MS. BERNARD: -- chasing me around and engaging in what might be racial profiling, I would do everything I could to kick his butt.

MR. BUCHANAN: That's exactly right. MR. MCLAUGHLIN: How do we know he was on the phone with his girlfriend?

MR. BUCHANAN: We got her.

MS. BERNARD: I've looked at the tapes. The tapes have been made public.

MR. MCLAUGHLIN: The tapes are there?



MS. CLIFT: He was on the phone with his girlfriend and he said that he was being followed. And we know that Zimmerman was being counseled by the 911 dispatcher not to follow this young man. And so if there's a claim of self-defense, it would only be after he aggressively pursued him. And so you're getting into a very tricky area of the law. And you do have a new law in Florida, signed by Jeb Bush --

MR. MCLAUGHLIN: What about -- go ahead.

MS. CLIFT: -- who we recently talked about.

MR. MCLAUGHLIN: What about the injuries to Zimmerman? Why is it that The Wall Street Journal, according to what I have here, that in their article this week they do not mention Zimmerman's injuries? This is a curious editorial omission, given that Zimmerman claimed self-defense.

MR. LOWRY: Yeah. Look, all the evidence that we have of these multiple calls and the call to the emergency line of the police department is that Zimmerman was pursuing Martin, and Martin had reason to be fearful of this man, who was not an officer of the law and is a stranger and who's running after him.

MR. MCLAUGHLIN: And who was told --

MR. LOWRY: And if he's running after him, that can constitute an assault. We may never know what actually happened in the real confrontation, but it was a mistake of the police not to charge him with something. The grand jury that has been empaneled, I believe, will charge him with something. And he should be tried in a court of law, not on TV, not in the street demonstrations.

But I do have to object. This is nothing like the Emmett Till case --

MS. BERNARD: Well, I -- MR. LOWRY: -- where they deliberately set out to murder, mutilate, throw that child in a river, and got off. It was nothing like this.

MS. BERNARD: Well, that's your personal opinion, and I respect that. But I have to tell you, first of all, this happened over a month ago. It had been -- completely been ignored by the mainstream media. It was not until black radio hosts, black television correspondents, working primarily in black media, started bringing attention to the fact that this has happened to Trayvon Martin in our --

MR. LOWRY: Let me --

MS. BERNARD: Let me just finish, though --

MR. LOWRY: Sure.

MS. BERNARD: -- because it's very important to note, in our community, things like this happen over and over and over again. And if you listen particularly to the stories of black mothers all over the country who have to talk about how they have to raise their son --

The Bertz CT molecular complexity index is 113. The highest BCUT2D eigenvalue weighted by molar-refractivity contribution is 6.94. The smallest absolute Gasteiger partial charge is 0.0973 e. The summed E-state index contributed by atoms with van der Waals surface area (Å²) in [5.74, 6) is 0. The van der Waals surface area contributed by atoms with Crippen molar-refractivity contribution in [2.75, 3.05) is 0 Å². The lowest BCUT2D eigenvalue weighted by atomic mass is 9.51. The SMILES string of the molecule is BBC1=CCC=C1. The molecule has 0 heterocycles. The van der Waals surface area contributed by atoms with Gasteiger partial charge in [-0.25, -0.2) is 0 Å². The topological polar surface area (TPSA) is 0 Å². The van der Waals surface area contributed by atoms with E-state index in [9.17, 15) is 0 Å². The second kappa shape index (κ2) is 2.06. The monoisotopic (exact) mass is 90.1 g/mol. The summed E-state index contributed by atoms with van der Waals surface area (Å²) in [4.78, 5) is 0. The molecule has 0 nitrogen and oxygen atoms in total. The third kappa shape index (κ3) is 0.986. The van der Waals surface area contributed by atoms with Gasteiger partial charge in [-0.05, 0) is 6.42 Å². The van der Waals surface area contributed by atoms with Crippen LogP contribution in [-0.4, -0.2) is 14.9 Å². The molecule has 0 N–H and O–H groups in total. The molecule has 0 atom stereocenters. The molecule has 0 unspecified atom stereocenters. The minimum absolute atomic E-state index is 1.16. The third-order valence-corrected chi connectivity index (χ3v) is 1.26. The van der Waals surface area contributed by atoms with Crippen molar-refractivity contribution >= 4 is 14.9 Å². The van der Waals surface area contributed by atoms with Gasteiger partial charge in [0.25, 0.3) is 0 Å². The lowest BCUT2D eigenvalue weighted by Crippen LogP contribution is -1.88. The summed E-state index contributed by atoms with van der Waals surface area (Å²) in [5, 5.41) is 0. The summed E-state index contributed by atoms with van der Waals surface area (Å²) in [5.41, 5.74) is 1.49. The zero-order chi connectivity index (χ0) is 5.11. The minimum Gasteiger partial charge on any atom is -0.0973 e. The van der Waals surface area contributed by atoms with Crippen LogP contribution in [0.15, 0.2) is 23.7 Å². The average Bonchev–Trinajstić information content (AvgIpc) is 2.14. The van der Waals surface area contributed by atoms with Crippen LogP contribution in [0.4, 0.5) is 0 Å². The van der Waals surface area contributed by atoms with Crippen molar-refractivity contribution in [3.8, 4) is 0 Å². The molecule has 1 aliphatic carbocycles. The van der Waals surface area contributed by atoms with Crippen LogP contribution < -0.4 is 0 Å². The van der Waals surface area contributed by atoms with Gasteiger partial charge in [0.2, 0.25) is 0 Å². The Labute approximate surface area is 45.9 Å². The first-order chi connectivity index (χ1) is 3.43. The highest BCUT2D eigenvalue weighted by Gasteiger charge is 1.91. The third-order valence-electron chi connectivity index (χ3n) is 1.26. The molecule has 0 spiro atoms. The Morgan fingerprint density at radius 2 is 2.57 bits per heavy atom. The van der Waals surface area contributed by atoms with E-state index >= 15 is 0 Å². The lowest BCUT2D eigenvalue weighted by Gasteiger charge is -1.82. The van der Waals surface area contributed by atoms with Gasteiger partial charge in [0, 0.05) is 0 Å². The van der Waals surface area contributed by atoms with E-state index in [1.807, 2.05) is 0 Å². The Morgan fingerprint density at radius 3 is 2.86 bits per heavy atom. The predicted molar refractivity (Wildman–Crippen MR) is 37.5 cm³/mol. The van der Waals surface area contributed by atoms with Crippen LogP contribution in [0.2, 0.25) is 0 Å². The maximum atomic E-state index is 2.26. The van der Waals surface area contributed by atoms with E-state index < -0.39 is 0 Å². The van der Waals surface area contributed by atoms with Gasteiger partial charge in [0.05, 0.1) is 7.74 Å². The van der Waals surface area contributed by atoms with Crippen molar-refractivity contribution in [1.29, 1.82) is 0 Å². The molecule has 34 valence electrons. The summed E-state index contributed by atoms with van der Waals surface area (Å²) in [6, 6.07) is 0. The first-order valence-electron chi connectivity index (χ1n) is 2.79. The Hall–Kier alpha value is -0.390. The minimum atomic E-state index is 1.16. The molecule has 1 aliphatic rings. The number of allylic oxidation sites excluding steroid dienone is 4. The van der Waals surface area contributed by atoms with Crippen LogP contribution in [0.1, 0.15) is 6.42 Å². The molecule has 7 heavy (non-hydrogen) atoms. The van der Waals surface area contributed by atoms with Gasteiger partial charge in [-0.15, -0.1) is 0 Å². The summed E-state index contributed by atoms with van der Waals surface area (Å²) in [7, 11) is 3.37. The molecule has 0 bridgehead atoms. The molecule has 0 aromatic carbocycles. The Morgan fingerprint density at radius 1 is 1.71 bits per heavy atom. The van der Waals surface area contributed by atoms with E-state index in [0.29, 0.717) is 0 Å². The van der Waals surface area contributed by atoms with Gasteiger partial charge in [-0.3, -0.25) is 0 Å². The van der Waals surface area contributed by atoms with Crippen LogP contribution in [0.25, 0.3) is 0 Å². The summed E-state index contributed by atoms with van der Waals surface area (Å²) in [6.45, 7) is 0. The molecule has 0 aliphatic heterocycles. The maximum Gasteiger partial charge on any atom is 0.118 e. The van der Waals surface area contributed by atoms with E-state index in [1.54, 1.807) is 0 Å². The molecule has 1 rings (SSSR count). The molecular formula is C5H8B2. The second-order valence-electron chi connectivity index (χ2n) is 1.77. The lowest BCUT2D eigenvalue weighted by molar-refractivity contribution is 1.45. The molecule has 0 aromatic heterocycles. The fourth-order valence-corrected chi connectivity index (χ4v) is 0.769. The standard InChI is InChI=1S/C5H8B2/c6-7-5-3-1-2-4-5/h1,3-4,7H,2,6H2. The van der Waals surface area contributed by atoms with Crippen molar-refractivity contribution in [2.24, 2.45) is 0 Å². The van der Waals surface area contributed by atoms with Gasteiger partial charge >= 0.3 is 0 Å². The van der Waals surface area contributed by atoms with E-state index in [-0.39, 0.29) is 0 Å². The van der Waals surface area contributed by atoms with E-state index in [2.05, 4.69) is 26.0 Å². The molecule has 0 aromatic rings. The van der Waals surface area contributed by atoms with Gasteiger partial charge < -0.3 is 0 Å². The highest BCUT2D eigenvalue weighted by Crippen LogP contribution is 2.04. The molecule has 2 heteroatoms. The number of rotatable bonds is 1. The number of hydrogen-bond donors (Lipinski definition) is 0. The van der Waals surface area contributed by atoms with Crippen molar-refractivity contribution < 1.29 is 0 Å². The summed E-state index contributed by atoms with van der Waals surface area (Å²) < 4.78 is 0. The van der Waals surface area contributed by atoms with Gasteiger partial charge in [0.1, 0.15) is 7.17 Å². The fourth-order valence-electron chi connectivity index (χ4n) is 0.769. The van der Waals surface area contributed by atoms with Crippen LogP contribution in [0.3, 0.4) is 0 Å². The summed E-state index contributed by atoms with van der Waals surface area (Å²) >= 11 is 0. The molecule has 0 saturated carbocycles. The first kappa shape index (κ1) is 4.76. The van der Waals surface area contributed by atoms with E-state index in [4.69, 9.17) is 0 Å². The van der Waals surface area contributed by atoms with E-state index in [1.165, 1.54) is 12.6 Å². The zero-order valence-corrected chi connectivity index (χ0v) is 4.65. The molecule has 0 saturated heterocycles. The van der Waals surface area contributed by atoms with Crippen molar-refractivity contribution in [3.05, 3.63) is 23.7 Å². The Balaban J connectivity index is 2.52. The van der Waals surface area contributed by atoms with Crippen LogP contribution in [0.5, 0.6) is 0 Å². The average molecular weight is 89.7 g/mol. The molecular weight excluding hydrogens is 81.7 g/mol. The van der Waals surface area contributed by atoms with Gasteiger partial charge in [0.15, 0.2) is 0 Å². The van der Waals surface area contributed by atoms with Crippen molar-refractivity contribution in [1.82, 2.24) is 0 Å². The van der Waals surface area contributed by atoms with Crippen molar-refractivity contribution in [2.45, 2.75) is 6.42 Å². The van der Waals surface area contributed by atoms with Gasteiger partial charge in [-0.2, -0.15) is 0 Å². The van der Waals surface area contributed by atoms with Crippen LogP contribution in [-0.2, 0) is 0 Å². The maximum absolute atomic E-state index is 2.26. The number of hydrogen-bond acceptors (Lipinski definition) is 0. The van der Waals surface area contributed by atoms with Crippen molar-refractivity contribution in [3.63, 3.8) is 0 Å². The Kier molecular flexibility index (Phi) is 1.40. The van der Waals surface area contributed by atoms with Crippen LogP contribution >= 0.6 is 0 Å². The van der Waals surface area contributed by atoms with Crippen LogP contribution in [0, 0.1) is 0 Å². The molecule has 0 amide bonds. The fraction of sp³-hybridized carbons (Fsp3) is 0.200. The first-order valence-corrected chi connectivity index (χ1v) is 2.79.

MR. MCLAUGHLIN: Quick question.

MS. BERNARD: -- to be careful of these kind of things happening, it is no different.

MR. MCLAUGHLIN: A quick question to the panel. Stand your ground --


MR. MCLAUGHLIN: -- is the law. They want you to stand your ground and not run in Florida.

(Cross talk.)

MR. MCLAUGHLIN: Does that breed vigilantism? Doesn't it breed vigilantism?

MR. BUCHANAN: It gives you the right, if you're under assault and the guy's coming after your property or going to beat you up, you stand your ground and defend yourself with a weapon.

MS. BERNARD: Absolutely.

MR. BUCHANAN: Now, I happen to agree with Michelle. I think -- now, this is just speculation. I think the guy got out of the car and this kid had had enough of this guy hassling and followed him, and he turned around to fight him. And my guess is he was beating him up, and the screams came from Zimmerman. MR. MCLAUGHLIN: Did you see --

MR. LOWRY: John -- John --

MR. BUCHANAN: And Zimmerman pulls out his gun.

MR. MCLAUGHLIN: Did you see the size of Zimmerman and did you see the size, as far as we could see, of Martin?

MR. BUCHANAN: The kid -- we don't know --

MR. LOWRY: He was supposed to be 140 pounds.

MR. MCLAUGHLIN: A hundred forty versus, what, his 230?

MR. LOWRY: John, the drafters -- the drafters of that stand your ground law said this is not what it was meant for.

MS. BERNARD: Exactly.

MR. LOWRY: It was not meant to run after people.

MR. MCLAUGHLIN: All right.

MR. LOWRY: Let me just --

MS. CLIFT: That's not what it was meant for.

MR. LOWRY: One last point. I want to agree --

MS. CLIFT: It's not what it was meant for. But in this case, Zimmerman was using it like a hunting license.

(Cross talk.)

MR. MCLAUGHLIN: What is stand your ground meant for?

MS. BERNARD: To protect yourself.

MS. CLIFT: It is -- it originally was in your house, that if somebody attacked you, you could stand your ground and you could resist. Outside of the house, it was a custom that if there was an altercation, your first duty was to retreat, not to seek --

MR. LOWRY: Yeah. But, you know, Martin --

MS. CLIFT: -- confrontation.

MR. LOWRY: Martin probably had a better --

MS. CLIFT: And stand your ground turned that on its head.

MR. MCLAUGHLIN: Seek confrontation? You're defending yourself. MR. LOWRY: Martin probably had more cause to stand his ground than Zimmerman did.

I just want to circle back to your point. I don't like Al Sharpton and that whole crew, but if they hadn't raised a stink about this, you're exactly right. It would have been ignored, and that would have been an injustice.